LMU biologists have assigned a number of 435-million-year-old fossils to a new genus of predatory arthropods. These animals lived in shallow marine habitats and were far less eye-catching than related forms found in Jurassic strata.
Before they sank to the bottom of their shallow marine habitat and were fossilized some 435 million years ago, these arthropods preyed on other denizens of the Silurian seas -- although they were not exactly inconspicuous, possessing a bivalved carapace and multiple abdominal limbs. A group of researchers including LMU biologist Carolin Haug recently recognized these fossils as the oldest representatives yet discovered of an enigmatic and now extinct class of arthropods known as Thylacocephala, and assigned them to the new species Thylacares brandonensis. "Where exactly the thylacocephalans belong among the arthropods is still a matter of intense debate," Haug says, but the new specimens shed light on the phylogenetic affinities of this problematic group of animals.
According to the authors of the study just published, certain aspects of the anatomy of T. brandonensis, together with the results of a detailed investigation of more recent specimens attributable to the group, support the hypothesis that the thylocephalans belong among the crustaceans. Moreover, the anatomy of their posteror appendages and an analysis of the organization of their muscles with the aid of fluorescence microscopy strongly suggest that they can be interpreted as a sister group of the so-called Remipedia. Remipedians, which were first described in the 1980s, are blind crustaceans found in flooded limestone caves in coastal settings in the tropics. These cave systems are typically connected to the sea via subsurface channels and are also open to the surface further inland.
"The main reason why it has been so difficult to work out the precise systematic position of thylacocephalans is that their morphology is so bizarre," says Haug. "For a long time, researchers couldn't even agree which end was anterior and which posterior." Most of the specimens so far described come from strata of Jurassic age, and are therefore 200-250 million years younger than the new species. Representatives of the group typically have unusually large compound eyes and are equipped with several paired and anteriorly located raptorial appendages, which are almost as long as the rest of the animal. This combination of characters strongly suggests that they were adapted to a predatory lifestyle. "Actually the eyes were initially not recognized as such, and instead were interpreted as stomach pouches by some researchers," says Haug. By comparison with its spectacular descendants, the new species T. brandonensis can be described as modest and unassuming. "Representatives of this thylacocephalan species have a more 'normal' morphology," says Haug, "their eyes are smaller and the raptorial appendages are shorter."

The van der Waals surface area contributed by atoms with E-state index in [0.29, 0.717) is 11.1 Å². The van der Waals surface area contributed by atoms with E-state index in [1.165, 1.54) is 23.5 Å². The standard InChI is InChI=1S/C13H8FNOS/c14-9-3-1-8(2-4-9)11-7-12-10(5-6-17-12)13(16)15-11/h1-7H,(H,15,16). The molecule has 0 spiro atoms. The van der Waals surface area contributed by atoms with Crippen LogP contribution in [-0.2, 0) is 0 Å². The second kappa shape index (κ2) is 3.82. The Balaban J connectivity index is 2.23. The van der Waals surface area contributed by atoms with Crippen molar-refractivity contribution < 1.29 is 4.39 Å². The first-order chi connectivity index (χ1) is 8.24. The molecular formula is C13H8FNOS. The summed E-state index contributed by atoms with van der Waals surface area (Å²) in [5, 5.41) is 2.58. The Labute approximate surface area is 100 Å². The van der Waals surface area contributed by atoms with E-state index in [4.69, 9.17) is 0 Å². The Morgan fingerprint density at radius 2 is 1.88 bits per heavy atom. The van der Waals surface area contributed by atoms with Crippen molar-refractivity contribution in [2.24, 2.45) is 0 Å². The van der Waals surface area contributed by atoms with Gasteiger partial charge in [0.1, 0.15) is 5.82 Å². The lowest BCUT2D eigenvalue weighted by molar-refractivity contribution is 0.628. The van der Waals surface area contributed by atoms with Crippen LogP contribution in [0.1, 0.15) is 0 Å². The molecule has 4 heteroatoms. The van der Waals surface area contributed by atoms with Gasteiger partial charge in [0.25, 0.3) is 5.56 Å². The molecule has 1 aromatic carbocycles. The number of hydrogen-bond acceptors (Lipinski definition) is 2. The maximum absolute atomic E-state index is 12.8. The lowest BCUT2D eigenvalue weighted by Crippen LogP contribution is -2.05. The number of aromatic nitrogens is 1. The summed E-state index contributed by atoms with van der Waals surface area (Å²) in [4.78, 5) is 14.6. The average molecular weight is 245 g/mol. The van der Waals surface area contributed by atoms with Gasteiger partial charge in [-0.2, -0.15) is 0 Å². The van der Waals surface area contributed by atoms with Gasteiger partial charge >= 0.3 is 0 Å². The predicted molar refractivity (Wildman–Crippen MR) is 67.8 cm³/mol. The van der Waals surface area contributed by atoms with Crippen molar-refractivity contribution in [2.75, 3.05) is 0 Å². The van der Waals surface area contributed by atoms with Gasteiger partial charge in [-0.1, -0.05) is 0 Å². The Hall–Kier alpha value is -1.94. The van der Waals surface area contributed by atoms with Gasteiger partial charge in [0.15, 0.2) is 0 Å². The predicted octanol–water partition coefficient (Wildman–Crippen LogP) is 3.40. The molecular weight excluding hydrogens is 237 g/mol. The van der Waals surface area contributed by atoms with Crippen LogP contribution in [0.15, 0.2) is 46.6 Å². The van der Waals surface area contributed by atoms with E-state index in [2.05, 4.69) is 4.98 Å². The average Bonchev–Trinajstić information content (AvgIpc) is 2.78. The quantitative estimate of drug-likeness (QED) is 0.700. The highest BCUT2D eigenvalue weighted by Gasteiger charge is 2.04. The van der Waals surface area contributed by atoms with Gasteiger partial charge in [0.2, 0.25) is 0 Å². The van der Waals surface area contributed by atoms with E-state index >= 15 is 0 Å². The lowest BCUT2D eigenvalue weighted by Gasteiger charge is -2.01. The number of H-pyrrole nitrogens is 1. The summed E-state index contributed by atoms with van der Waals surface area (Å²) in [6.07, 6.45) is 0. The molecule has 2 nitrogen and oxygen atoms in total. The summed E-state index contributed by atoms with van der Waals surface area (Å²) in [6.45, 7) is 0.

The authors of the new study therefore conclude that, like more recent representatives of the group, T. brandonensis also earned its living as a predator, but was less highly specialized than the later forms. Consequently, the morphological specializations seen in the latter probably emerged in the course of the further evolution of the class. "It is quite possible that the extreme degree of specialization seen in specimens from the Jurassic proved to be an evolutionary dead end," Haug suggests, "for at the close of the Cretaceous, at a time when many other groups of animals disappeared from the fossil record, Thylacocephala also became extinct." However, we now know that these predators had previously enjoyed a successful career that lasted for more than 350 million years.
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